As part of the company’s ongoing efforts to fight hunger, Darden Restaurants has partnered with Feeding America® to enhance mobile food pantry programs in areas with higher levels of food insecurity, including communities of color. Through a $500,000 grant from the Darden Restaurants, Inc. Foundation and additional support from Darden’s partners, Penske Truck Leasing and Lineage Logistics, five Feeding America food banks, including Second Harvest Food Bank of Central Florida, will each receive a 26-foot refrigerated box truck to help increase access to nutritious food and address transportation needs.
“As a restaurant company, we are uniquely positioned to make a meaningful difference in the fight against hunger, and we are proud to partner with Feeding America to make a positive impact in communities where it is needed most,” said Gene Lee, Chairman and CEO of Darden. “Mobile food pantries are an important tool to help food banks meet the increased need caused by the pandemic. These vehicles will help Feeding America food banks in five different states directly distribute a large supply of food in their communities for years to come.”
Due to the coronavirus pandemic, Second Harvest projects that one in six people in Central Florida could experience food insecurity, and people of color are even more likely to face hunger. According to data from the U.S. Department of Agriculture, when compared to white households, black households are 2.4 times more likely to be food insecure, and Hispanic households are two times more likely.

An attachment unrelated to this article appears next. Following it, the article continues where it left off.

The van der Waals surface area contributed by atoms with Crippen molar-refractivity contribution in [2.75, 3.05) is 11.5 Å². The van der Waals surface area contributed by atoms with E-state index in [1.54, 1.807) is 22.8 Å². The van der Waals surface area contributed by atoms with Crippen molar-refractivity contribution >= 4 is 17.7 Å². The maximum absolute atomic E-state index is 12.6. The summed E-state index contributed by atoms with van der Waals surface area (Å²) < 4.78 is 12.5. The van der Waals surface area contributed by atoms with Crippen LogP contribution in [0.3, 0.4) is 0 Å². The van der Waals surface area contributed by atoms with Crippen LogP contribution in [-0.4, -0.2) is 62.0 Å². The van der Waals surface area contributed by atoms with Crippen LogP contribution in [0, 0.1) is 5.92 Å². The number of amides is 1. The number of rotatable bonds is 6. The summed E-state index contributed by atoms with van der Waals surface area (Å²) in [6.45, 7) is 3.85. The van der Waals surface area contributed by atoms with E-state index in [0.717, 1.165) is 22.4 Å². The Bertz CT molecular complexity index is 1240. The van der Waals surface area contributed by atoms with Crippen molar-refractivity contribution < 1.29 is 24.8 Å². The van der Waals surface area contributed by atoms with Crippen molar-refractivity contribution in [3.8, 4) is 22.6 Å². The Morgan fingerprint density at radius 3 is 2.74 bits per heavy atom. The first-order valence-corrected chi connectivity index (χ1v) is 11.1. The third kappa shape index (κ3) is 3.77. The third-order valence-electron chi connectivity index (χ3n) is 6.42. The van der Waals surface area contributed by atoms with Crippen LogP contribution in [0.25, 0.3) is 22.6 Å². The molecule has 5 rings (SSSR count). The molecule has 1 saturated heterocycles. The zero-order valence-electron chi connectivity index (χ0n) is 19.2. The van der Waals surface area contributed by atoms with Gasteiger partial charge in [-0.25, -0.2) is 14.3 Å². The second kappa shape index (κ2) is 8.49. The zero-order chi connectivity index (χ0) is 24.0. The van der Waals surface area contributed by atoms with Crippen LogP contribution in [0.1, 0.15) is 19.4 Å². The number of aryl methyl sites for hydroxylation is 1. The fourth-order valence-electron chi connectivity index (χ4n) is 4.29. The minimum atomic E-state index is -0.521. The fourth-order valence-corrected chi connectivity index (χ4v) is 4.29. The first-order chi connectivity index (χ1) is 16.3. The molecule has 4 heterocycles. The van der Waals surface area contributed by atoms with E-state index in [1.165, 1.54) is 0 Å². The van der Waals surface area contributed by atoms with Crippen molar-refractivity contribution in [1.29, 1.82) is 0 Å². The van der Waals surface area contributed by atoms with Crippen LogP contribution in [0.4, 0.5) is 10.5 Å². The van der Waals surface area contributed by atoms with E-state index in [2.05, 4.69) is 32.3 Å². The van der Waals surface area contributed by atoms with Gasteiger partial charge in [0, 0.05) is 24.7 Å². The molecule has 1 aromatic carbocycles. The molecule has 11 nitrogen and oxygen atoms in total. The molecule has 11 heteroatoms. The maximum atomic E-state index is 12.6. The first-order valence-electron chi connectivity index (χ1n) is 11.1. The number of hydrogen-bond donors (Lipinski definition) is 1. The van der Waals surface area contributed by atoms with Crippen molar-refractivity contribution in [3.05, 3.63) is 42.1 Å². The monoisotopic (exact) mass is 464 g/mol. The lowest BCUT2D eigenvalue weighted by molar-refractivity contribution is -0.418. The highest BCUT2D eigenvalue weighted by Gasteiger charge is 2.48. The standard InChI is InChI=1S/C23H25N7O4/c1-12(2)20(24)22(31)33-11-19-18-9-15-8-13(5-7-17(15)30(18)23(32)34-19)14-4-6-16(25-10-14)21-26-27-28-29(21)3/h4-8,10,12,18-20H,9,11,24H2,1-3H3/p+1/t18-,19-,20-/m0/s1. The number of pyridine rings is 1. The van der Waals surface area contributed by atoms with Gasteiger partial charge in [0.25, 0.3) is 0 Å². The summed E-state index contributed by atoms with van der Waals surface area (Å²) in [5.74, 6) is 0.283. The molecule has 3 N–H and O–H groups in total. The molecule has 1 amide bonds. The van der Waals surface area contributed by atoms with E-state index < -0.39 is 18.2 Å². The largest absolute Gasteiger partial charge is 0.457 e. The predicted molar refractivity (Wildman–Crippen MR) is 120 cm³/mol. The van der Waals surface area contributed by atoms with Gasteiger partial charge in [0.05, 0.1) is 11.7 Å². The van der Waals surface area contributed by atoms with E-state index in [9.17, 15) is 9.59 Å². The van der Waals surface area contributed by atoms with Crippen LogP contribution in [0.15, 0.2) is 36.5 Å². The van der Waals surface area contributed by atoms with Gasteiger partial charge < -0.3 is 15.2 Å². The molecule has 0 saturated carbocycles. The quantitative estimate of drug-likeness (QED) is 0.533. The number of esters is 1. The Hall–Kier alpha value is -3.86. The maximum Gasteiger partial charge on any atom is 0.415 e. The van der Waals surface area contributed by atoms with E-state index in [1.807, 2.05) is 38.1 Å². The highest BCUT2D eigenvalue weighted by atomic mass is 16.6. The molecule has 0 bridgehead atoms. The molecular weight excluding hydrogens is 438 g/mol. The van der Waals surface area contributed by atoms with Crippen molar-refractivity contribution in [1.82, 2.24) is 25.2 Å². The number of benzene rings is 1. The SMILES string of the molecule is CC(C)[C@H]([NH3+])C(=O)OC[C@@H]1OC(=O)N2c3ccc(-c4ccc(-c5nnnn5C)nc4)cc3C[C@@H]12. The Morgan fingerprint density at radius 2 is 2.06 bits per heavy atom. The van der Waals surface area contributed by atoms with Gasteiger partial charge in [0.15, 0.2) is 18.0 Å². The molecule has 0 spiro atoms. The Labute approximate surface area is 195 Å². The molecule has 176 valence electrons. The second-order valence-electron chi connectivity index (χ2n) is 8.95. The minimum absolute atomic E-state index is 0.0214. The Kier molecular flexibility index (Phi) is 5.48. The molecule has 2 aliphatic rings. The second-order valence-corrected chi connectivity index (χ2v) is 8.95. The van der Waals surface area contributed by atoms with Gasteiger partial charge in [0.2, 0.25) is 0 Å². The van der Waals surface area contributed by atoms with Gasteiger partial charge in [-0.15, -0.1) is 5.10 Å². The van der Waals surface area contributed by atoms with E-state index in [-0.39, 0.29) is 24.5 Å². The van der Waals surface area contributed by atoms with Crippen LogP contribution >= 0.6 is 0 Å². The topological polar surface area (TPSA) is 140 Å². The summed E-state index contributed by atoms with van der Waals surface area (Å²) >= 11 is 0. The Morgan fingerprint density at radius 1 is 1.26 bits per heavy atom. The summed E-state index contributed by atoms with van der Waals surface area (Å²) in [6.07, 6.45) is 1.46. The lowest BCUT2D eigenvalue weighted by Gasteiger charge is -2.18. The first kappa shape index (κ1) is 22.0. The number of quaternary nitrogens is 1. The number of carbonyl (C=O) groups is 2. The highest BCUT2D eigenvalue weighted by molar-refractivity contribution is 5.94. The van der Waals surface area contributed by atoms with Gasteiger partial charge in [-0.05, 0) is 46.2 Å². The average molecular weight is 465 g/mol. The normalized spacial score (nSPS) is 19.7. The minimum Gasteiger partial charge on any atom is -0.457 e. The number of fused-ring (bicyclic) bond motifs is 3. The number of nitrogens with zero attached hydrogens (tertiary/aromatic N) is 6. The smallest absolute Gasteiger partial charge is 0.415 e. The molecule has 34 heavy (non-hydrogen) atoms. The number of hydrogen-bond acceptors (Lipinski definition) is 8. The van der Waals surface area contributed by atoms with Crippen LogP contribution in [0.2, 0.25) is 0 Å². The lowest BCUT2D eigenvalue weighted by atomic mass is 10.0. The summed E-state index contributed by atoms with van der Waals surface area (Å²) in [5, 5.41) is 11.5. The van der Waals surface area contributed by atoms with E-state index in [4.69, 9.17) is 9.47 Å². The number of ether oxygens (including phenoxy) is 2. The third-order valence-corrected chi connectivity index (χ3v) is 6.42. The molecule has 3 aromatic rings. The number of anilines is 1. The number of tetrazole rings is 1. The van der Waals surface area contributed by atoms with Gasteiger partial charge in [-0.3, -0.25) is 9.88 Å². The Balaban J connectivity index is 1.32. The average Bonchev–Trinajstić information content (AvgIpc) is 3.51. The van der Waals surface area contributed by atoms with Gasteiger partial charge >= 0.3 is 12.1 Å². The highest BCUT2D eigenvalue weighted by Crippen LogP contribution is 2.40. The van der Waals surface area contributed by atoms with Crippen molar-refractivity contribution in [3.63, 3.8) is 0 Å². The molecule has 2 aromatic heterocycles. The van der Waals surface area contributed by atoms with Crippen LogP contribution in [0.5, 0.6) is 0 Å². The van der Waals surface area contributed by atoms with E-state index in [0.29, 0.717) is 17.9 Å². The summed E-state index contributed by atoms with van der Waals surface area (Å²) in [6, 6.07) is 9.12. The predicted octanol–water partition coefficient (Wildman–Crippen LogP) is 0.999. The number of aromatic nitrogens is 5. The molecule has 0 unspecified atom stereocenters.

“This mobile pantry will make a huge difference in the number of people we can reach and how often we can reach them,” said Dave Krepcho, President and CEO of Second Harvest Food Bank of Central Florida. “Hunger in Orlando and Central Florida is at an all-time high. We estimate we have been reaching about a half-million different people multiple times in the past year.”
Feeding America helped identify food banks serving communities of color with disproportionately high levels of food insecurity and the need to increase their mobile food pantry capacity to serve neighbors facing hunger.
These efforts go hand-in-hand with Darden’s Harvest program. Each day, every Darden restaurant collects surplus, wholesome food that is not served to guests and prepares it for donation to local nonprofit partners. Since its inception, more than 120 million pounds of food — totaling more than 100 million meals — have been donated through the Harvest program.